10 Enigmas That Defy Explanation

Listverse has some unexplained mysteries that I had never heard of. Gelatin raining from the sky? Faces appearing and disappearing after they were photographed? A boy who can make rain fall? And there's the case of the boat named the Carroll A. Deering.
Approximately 50 years after the mysterious disappearance of the crew of the Mary Celeste, a similar event occurred when the schooner Carroll A. Deering was spotted around the coast of North Carolina on January 31, 1921. When rescue ships finally reached her, theydiscovered , to their shock that the Deering’s entire crew was missing. Though evidence in the galley suggested that food was being prepared for the following day, nothing else was found of the crew. Eerily enough, no personal effects, no ship logs, no traces were left behind, much like the case of the Mary Celeste.

These can't all be hoaxes -or can they? Link -via I Am Bored

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Short explanation about the iron pillar: some of the compounds in the iron form an extremely thin film when they corrode, which acts as a barrier, preventing oxygen from reaching and corroding the iron. It's the same basic concept as stainless steel (which, like all steel, is nearly all iron). In the case of the pillar, it's probably just dumb luck that it happened, or possibly trial and error after seeing it happen to other pieces of iron, even if they didn't really know why it worked.
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Y'know, even the Mary Celeste is not so much a mystery. The Wikipedia, at least, states that the ship "took on board a cargo of 1,701 barrels of commercial alcohol". A very reasonable theory is that the ship's crew, fearing explosion and fire from vapors accumulating in the hold, the crew may have removed a leaking barrel, and then vented the hold to clear the vapor. Rather than wait on top of a powder keg, they would have taken refuge on a tethered lifeboat. If the lifeboat became loose, though, the crew would have had no way to catch up to their ship, leaving it derelict and moving.
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Raining blobs? Um . . . a tornado effect could suck up a bunch of water from a pond, and release it over another location to rain down. If the season is right, it could have frog egg masses, as was shown in the illustration (gelatinous mass with little oval bits inside). Frogs, like other amphibians and reptiles, have blood cells that contain their nuclei, unlike the red cells of mammals, leading a sloppy investigator to conclude that they are human white blood cells; the only nucleated blood cells in mammals. The source of water and frog eggs could be a cesspool, sewage treatment pond or leach field, and so would be full of bacteria; including E. coli, which is found in humans. Breathing the atomized water droplets from this release would make everyone sick with fever, diarrhea, etc.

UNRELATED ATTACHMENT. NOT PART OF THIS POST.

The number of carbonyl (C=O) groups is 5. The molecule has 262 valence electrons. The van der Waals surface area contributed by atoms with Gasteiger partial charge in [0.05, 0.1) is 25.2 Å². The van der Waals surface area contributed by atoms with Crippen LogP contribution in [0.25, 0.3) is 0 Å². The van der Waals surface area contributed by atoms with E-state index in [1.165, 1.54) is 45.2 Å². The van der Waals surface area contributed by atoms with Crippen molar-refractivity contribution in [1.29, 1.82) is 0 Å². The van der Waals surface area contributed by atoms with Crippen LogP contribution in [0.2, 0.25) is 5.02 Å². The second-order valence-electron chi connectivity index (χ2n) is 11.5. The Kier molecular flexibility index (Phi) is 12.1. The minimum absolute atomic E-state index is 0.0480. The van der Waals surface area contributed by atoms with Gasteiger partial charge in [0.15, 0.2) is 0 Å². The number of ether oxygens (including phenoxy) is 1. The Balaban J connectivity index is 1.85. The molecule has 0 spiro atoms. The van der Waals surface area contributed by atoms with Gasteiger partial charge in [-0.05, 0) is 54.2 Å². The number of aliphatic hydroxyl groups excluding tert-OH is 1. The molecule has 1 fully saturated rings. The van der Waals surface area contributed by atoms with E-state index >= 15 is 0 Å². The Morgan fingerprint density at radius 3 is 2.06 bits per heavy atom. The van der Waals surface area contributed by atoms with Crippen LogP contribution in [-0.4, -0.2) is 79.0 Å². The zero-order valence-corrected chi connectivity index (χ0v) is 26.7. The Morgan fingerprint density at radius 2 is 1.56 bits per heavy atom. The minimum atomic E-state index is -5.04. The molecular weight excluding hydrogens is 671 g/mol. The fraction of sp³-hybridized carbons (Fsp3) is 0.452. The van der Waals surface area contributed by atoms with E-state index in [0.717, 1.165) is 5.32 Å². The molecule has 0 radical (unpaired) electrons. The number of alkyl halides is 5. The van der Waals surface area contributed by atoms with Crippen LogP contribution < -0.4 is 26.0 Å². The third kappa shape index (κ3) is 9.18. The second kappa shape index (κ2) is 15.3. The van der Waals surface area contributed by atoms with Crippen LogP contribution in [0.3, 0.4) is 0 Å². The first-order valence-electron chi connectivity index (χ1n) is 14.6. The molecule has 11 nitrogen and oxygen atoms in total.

It is not unknown for water to be transported in this way. The rest is not so mysterious.
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#10 Zero references in newspapers? Made up.

#9 They figured it out. We know how it works. It's impressive that they accomplished it so long ago, but then it could simply be an accidental benefit of their process.

#8 Not knowing what happened isn't really the same as mysterious. Evidence points to piracy or mutiny. Boats and people disappear all the time.

#7 All the evidence from one source with zero confirmation? Hoax.

#6 Paint and imagination.

#5 The glacial dam that created the lake melted to the point where water pressure was able to break a hole. The lake drained quickly down river into a fjord and then into the sea. Geologists found the hole and evidence of flooding.

#4 Okay, this one is weird, but idea is Pectinatella magnifica, a bryozoan colony that forms gelatinous masses made of 90% water. Another idea is some naturally occurring polymer crystal.

#3 Uh, helicopters attempting to track someone else? Paranoia?

#2 Folktales combined with occasional hoaxes. Zero actual evidence.

#1 Urban legend retold as true by a TV show.
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